In my last post about kindness and car salesmen, I wrote about the Third Force, the mystical reconciling power that helped me stay peaceful during the purchase of a Prius.  When I surrendered to something greater than my wary reluctance, the car-buying experience was infused with loving kindness.

Surrendering to the Third Force offers win/win outcomes for all involved, even if only one person in a conflict is aware of and cooperating with the principle. 

But how exactly do we surrender?  In a culture that conditions us to be right…to assertively state our needs… to take action to get our needs met…is it even possible to submit to an unseen, unknown, infinite mystical power of reconciliation?

One of the things I recommend is P.R.A.Y.

P is for Pause – When an unrelenting opinion, the need to be right, or other destructive energy obliterates our normally good intentions, it is often helpful to step back, take a breath, and pause.  In the power of the pause, we notice our reaction.  Our reaction is a habit based on our tiny “relative” perspective.  In truth, we live in the realm of the Absolute.  A Pause helps us remember and opens us to possibilities beyond our conditioned responses.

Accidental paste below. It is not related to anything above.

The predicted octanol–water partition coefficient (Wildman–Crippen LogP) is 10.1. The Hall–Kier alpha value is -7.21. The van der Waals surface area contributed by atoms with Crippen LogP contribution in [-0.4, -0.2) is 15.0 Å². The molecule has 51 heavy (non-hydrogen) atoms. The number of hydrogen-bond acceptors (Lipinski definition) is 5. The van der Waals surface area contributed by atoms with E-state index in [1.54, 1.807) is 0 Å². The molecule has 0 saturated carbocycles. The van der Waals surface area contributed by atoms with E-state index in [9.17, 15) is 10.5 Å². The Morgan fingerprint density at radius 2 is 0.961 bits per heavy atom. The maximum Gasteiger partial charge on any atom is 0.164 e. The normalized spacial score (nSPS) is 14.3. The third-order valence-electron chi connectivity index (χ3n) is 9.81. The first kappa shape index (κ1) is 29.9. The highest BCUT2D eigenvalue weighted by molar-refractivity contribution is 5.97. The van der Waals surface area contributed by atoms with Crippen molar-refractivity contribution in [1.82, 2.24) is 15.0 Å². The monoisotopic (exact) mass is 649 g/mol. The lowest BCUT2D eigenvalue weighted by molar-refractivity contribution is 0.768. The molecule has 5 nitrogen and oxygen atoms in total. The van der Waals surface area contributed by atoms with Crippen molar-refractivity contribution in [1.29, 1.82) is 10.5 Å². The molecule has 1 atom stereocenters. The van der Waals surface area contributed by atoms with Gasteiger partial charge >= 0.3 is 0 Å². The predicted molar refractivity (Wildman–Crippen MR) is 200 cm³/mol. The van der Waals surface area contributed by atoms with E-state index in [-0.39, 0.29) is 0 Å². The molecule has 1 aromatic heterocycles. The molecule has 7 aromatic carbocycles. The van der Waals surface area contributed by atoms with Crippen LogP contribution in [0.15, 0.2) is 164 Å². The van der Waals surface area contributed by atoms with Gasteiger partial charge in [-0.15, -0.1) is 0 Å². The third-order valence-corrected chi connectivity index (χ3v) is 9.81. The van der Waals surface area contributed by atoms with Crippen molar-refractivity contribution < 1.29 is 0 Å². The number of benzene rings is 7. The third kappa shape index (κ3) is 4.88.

R is for Respect – We start with a pause.  Then we need the willingness to let go of our practiced stance and see anew.   Respect invites newness.  The word respect means “re-speculate” or see again.  We practice respect when we see the perspective of another through new eyes.  We see how their perspective matters, how it feels like reality to them, just like our perspective feels like reality to us.  Respect asks, “Help me to see this person or situation differently,” knowing that there is always more than one available view.

A is for Appreciate – Once we loosen our grip on our view as the only view, we can appreciate.  The Third Force lends us this paradox:  in the Absolute, opposition is not against us.  Opposition exists “for” us – for our greater awakening.   When we appreciate, we see that whatever happens is for our growth, our deepening, our evolving spiritual maturity.  We gracefully anticipate that something wonderful will be born through the appearance of opposition.

Y is for Yearn – Our appreciation invites yearning, that is yearning for the newness that will inevitably arise through our graceful surrender to the Third Force.  To paraphrase the 42nd Psalm – “As the deer longs for water, so doth my soul long for God.”  My soul yearns for reconciliation, a win-win, the perception of Wholeness in every being, and an experience of Absolute Reality.

So that’s it, that’s what works for me and for members of our beautiful congregation.  It’s not always easy, but it is simple.  Pause, Respect, Appreciate, and Yearn — and life blooms in Full partnership with the Divine.

What helps you surrender and/or stay open to reconciling possibilities?  

 

 

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You Don’t Have to Feel Small

Brother Hoss in His New Prius Prime

One reason I drove my Honda for 235,000 miles:  I didn’t want to endure the process of buying a car, even if it was The Kindest Choice.